Saturday, March 21, 2009

Pat Hamou's "Real Machers: Portraits of American Jewish Gangsters: Ann Loeb Bronfman Gallery

The above video from the opening of Pat Hamou's "Real Machers: Portraits of American Jewish Gangsters. It's at the Ann Loeb Bronfman Gallery, 1529 16th St. NW; through May 17, free; 202-777-3208, (Dupont Circle)
from the Washington Express by Amy Cavanaugh
MONETREAL-BASED GRAPHIC DESIGNER Pat Hamou's "Real Machers: Portraits of American Jewish Gangsters," brings 50 drawings to the Washington DCJCC and five to the Museum of Crime and Punishment next week. Many of the drawings are based on mug shots, and Hamou draws attention to an often-overlooked part of American history.
» EXPRESS: How did you develop an interest in Jewish gangsters?
» HAMOU: I came across a lineup photo of Abe "Kid Twist" Reles in a New York Daily News book of old crime scene photos [and] I became instantly mesmerized by his features. I have always had a love of old vintage photos, and how voiceless they can be, so combined with a love of noir and Weegee, I was off and running. I thought [Reles] just had a great face, and wanted to try and capture it, so I just sat down and drew him purely for my own pleasure and then wanted to find out more about him. As I dug in a bit more ...; the entire history suddenly opened up to me ... [and] one portrait became two, then three.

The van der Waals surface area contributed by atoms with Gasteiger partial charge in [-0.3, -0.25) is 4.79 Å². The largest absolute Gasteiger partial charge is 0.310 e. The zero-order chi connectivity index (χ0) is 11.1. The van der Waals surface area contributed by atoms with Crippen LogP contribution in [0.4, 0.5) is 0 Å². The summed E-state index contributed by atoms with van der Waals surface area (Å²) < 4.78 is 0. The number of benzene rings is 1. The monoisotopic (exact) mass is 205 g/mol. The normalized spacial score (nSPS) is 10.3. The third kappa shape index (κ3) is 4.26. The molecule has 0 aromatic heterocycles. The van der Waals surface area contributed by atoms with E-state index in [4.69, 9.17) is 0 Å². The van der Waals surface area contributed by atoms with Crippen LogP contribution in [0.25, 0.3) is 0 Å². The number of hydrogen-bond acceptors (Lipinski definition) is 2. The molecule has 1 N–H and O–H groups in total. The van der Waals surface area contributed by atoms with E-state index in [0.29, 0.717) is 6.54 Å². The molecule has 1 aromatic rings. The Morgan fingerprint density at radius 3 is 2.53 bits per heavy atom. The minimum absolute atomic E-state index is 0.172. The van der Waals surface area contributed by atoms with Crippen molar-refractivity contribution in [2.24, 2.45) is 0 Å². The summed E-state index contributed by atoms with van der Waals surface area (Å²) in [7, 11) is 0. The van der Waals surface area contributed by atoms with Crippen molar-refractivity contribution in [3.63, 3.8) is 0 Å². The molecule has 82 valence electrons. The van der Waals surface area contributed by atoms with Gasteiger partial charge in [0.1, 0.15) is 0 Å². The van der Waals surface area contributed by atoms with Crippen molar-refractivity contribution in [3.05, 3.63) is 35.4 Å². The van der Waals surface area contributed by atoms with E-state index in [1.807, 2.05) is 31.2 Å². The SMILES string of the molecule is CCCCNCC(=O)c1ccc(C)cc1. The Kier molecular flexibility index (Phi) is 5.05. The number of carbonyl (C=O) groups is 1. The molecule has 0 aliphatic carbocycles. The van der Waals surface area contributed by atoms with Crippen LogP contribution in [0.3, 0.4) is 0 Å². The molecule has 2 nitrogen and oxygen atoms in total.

» EXPRESS: Where did you do research?
» HAMOU: I researched images at the New York City Municipal Archives and the John Jay College of Criminal Justice. In a couple of instances, I came in contact with relatives who sent me a couple of personal photos. It's always a thrill to come in contact with surviving family members who do not look at their connection as a dark family secret and are excited to share anecdotes about this "exotic" member of their family.
» EXPRESS: What do you hope people learn from the show?
» HAMOU: To think about the whole notion of the Jewish gangster and how it fits into America's past, and the social implications and immigrant conditions of the time. ... They were bucking the system, operating outside of what was considered the norm ... and you can't help but admire their nerve. I'm not looking at glorifying them in any sort of positive light outside of part colorful character, part chutzpah, part reflection of their times and how it may change people's perceptions of certain Jews of the period.
It's always in the back of my mind that their high activity period ... came to an end just as the Holocaust was to begin. Two different worlds and an ocean away, yes, but one of Jew as defender/aggressor, and the other as victim, forms an interesting parallel.
» EXPRESS: Do you plan to keep working with the subject of Jewish gangsters?
» HAMOU: This is an ongoing project. There are a few personalities/gangsters I'm going to do, and it would be great if the exhibit goes to other places. ... New York would be my obvious next choice, since it's an integral part of the city's past. I also would like to see the project end up in book form, as that's been the primary goal from the start.

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